Have you been shocked by the hourly rate you pay to a technician on a recent servicing call? Our rates are not quite at the $200 per hour rate, but many in our industry are (whether you know it or not due to flat-rate pricing). However, when all costs of a business are factored in, this rate is not as outrageous as it seems.
Let’s first take a look at the actual cost of a technician coming out to your home or place of work. To do this we will introduce some basic accounting terms:
- Fully Loaded Cost – With benefits, state and federal taxes the hard cost for a competent journeyman technician is around $60 per hour in Everett, and about $80 in Seattle; we call this ‘fully loaded cost’. These are costs based on union rates, however, even non-union firms must be competitive to attract high quality labor.
- Fully Burdened Cost – The cost of the technician’s truck and tools needs to be accounted for, as does the office staff that answers the phone and manages the operations along with the shop he (in 2015 most techs are still male) is dispatched from. If you add all these costs together, divide by the hours of all technicians the number comes out to roughly $50 per hour in our shop. While this may vary, a full service shop will not be below $40. Add this to the above loaded cost and you get a ‘fully burdened cost’ of $110 per hour.
- Effective Burdened Cost – The average tech can bill for about 75% of his time due to a variety of factors: while we estimate 30 minutes for travel to the job, it averages closer to 45 minutes on time cards; we cannot charge for ‘customer talk’ time; we cannot charge for technician training or office meeting time; we honor warranty work to customers that is not chargeable (sometimes due to tech mistakes, sometimes the manufacturer, sometimes hard to diagnose issues, etc.), and there are other un-chargeable tasks. If you take the $110 burdened cost and divide by 75% you get an ‘effective burdened cost’ of about $150.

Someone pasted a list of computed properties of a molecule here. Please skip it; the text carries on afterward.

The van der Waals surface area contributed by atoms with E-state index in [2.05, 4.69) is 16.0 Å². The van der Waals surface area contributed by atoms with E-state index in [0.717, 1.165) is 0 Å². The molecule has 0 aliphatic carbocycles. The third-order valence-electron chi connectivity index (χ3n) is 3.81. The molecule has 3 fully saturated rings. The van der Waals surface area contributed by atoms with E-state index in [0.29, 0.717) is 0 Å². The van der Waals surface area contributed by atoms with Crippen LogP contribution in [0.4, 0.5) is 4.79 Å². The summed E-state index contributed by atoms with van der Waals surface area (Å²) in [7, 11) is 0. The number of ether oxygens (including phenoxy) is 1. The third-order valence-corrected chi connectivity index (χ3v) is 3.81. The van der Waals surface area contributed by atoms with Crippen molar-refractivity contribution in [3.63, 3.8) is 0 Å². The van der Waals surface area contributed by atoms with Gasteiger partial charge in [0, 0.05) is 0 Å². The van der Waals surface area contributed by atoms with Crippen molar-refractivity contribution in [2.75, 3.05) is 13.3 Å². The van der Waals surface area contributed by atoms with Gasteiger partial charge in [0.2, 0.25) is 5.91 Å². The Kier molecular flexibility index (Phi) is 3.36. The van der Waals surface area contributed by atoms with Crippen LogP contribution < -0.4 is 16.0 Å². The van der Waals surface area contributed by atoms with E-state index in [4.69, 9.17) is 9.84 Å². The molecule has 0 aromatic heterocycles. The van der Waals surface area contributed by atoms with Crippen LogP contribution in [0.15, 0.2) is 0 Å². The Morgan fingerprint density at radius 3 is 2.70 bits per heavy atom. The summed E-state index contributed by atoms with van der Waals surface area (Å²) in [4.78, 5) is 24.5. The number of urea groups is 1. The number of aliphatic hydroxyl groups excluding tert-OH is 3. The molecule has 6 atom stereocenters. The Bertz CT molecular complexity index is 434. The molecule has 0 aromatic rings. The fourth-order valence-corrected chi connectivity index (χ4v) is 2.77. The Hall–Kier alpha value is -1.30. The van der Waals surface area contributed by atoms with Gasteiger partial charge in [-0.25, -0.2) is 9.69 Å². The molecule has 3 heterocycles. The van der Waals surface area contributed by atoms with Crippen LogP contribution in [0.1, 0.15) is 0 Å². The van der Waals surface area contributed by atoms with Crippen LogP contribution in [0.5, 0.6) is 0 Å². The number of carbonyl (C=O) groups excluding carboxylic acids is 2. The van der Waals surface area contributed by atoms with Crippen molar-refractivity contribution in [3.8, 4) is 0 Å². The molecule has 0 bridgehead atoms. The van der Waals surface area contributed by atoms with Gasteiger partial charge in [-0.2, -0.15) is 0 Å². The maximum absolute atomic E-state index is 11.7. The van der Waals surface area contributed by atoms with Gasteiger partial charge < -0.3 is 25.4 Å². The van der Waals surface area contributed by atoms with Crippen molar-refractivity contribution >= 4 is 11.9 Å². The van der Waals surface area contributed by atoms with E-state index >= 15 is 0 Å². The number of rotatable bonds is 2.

- Profitable Charge Rate – Note at the $150 per hour ‘effective burdened cost’ does not include a penny of return for the risk of investment by the ownership. Contracting is highly risky (only restaurants have a higher bankruptcy rate) so a 10% return on investment used in this calculation is very fair. Using a 10% return the rate to make a very modest profit is $165 per hour.
The next question is “But there are other companies out there who charge half that rate or less!” Let’s take a look at four of the main ways of how these companies can do this:
- Cheaper Techs – We live in a society that does not support a skilled blue-collar workforce. There are plenty with university degrees and lower skill service industry, but the number of young folks going into the trades decreases each year compared to the demand for labor. Our technicians are amazing, and they are rarer to find than any other type of worker, we’re able to keep them because we treat them well and pay them even better.
- Lower Overhead – We choose not to have a super skinny staff that has difficulty communicating with customers; we choose not to work out of a garage, and to provide our technicians with excellent tools and each with a company vehicle. We feel this has a value to our clientele, and this professionalism allows us to keep our technicians happy to work as a team with the office.
- Tighter Leash – While we closely monitor all tech productivity, and have GPS on all company vehicles, we feel that techs need the time to do their jobs properly, we honor customer issues with our work and fix our (and our suppliers) mistakes at no cost to the customer. Customer service does not come cheap.
- Bankruptcy or Struggle for Survival – I previously mentioned that it is incredibly common for HVAC contractors to go out of business; leaving their customers in a lurch for warranty issues and no provider on that hot or cold day where someone needs to fix an ailing system. For each bankruptcy there are a half dozen firms who struggle weekly to make payroll. This is no way to run a business for either the owner or the employees.
A company in a major metropolitan market like Seattle who must pay a premium for techs, and have these techs sit in traffic, should be charging $200+ per hour. Once you know all the facts you can see that a company charging up to $200 per hour is not ‘ripping off a customer’ but in reality simply trying to cover their costs and charge a fair rate of return.